For Teachers

Since this site was developed as a teaching tool for educating students about how to search better on the Internet (see About This Site for more details), we have published on this page a list of the lessons, handouts, and other tools that we have used with our own students.

We encourage you to send us your own ideas. If you have created other lessons using our site, or you have suggestions or comments to make about the plans and materials included here, we would love to hear from you. Write to us at

One note about the Treasure Hunts we have included here. On the main page you will see a list of links to the individual hunt pages. These are differentiated so that you may assign different hunts to students with different ability levels. Next to each is a colored dot which indicates the level of challenge:

Basic levelThese hunts contain fact-oriented questions. The answers are relatively easy to locate on the page.
Moderate levelThese hunts contain fact-oriented questions which will take some additional searching or deeper reading to answer.
Advanced levelAdvanced hunts are more challenging and may require students to use inference and logic to determine answers.



We have developed a series of lessons designed to introduce students to the skills and concepts of good Internet researching. Click the title of the lesson below to see the full lesson plan.

1. Just Because It's Out There Doesn't Mean It's Good

Students go on an Internet treasure hunt to find information about a famous world explorer. They compare information from two different sites to come to a conclusion about whether they can trust all Internet sources.

2. So How Do You Find the Good Stuff?

Students are taught about the difference between publishing a book and posting a web site, emphasizing the selectivity of the publishing process. The “1 – 2 – 3” approach to researching on the Internet is introduced. Students then get a chance to try out the first two steps.

3. Google, What?

In this lesson, search engines are introduced in more detail. Emphasis is placed on the fact that these are collections rather than selections and that there are no humans involved in the collection process. Students explore some search engines to see the differences in results.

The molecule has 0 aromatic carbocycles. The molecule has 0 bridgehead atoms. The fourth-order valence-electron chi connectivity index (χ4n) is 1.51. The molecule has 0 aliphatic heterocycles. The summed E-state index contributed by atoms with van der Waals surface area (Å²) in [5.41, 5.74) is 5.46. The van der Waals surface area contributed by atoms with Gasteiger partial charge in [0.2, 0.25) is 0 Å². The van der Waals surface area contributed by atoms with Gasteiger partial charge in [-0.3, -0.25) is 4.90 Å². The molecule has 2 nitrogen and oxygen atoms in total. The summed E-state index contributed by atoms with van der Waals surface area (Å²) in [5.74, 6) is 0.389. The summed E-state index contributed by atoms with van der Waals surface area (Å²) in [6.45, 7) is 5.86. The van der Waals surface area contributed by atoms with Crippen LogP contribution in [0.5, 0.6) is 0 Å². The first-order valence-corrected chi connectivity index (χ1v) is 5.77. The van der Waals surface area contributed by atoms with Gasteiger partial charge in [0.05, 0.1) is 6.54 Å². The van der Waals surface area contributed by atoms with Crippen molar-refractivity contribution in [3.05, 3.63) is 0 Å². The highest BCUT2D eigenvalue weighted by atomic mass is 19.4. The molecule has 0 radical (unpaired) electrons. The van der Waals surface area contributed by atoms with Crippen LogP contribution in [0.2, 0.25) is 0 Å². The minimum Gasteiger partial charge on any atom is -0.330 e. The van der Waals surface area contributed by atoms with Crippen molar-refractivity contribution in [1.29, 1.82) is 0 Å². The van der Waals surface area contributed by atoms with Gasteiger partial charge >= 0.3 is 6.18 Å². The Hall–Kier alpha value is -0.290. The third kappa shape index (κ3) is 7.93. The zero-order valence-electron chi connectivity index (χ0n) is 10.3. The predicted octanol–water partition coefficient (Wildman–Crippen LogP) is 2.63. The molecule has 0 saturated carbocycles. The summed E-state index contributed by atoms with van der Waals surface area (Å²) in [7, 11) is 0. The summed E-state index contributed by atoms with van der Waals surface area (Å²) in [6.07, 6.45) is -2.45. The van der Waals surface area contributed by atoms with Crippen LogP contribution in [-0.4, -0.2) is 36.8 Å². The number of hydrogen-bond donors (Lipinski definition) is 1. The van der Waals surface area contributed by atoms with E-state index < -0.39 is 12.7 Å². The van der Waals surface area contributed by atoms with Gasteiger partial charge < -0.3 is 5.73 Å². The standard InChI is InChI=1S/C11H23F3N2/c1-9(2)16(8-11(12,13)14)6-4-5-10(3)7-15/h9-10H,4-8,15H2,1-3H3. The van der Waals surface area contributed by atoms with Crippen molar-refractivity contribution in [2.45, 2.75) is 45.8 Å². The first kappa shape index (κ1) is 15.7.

4. Where Exactly Am I?

Students learn about how to decode a URL and that it is the address for locating a web page. They also learn how to begin evaluating a site based on the top level domain (e.g. .com, .org, or .edu), as well as a few other tricks for determining the quality of the site.

5. How Could They Be So Wrong?

Students research the correct facts and draft an email to the All About Explorers site webmaster to fix the mistakes they discovered in Lesson 1.



All materials are available in Adobe Portable Document (PDF) format. For PDF documents, you must have Adobe Reader installed on your computer. You can download the file at the Adobe web site:

Additional Resources


  • Fritz, Jean. Around the World in a Hundred Years: From Henry the Navigator to Magellan. New York: Putnam & Grosset Group, 1998.
  • Great Explorations (series). 22 vols. Tarrytown, New York: Marshall Cavendish/Benchmark, 2002-2007.
  • Goodman, Joan E. A Long and Uncertain Journey: The 27,000-Mile Voyage of Vasco Da Gama. New York: Mikaya Press, 2001.
  • Goodman, Joan E. Beyond the Sea of Ice: The Voyages of Henry Hudson. New York: Mikaya Press, 1999.
  • Kline, Trish. Discover the Life of an Explorer (series). 8 vols. Vero Beach, Florida: Rourke Publishing, 2002-03.
  • Matthews, Rupert. Explorer. New York: Dorling Kindersley/Eyewitness Books, 2005.
  • Meltzer, Milton. Ferdinand Magellan : First to Sail Around the World. Tarrytown, New York: Marshall Cavendish/Benchmark Books, 2001.
  • Molzahn, Arlene Bourgeois. Explorers! (series). 8 vols. Berkeley Heights, New Jersey: Enslow Publishers, 2004-2005.
  • Moore, Christopher. Champlain. Plattsburgh, NY: Tundra Books, 2004.
  • Parker, Nancy Winslow. Land Ho! Fifty Glorious Years in the Age of Exploration. New York: Harper Collins Publishers, 2001.
  • St. George, Judith. So You Want to Be an Explorer? New York: Philomel Books, 2005.
  • Starkey, Dinah. Scholastic Atlas of Exploration. New York: Scholastic, 1993. OP
  • Wolinsky, Art. Internet Power Research Using the Big6 Approach, Revised Edition. Berkeley Heights, New Jersey: Enslow Publishers, 2005.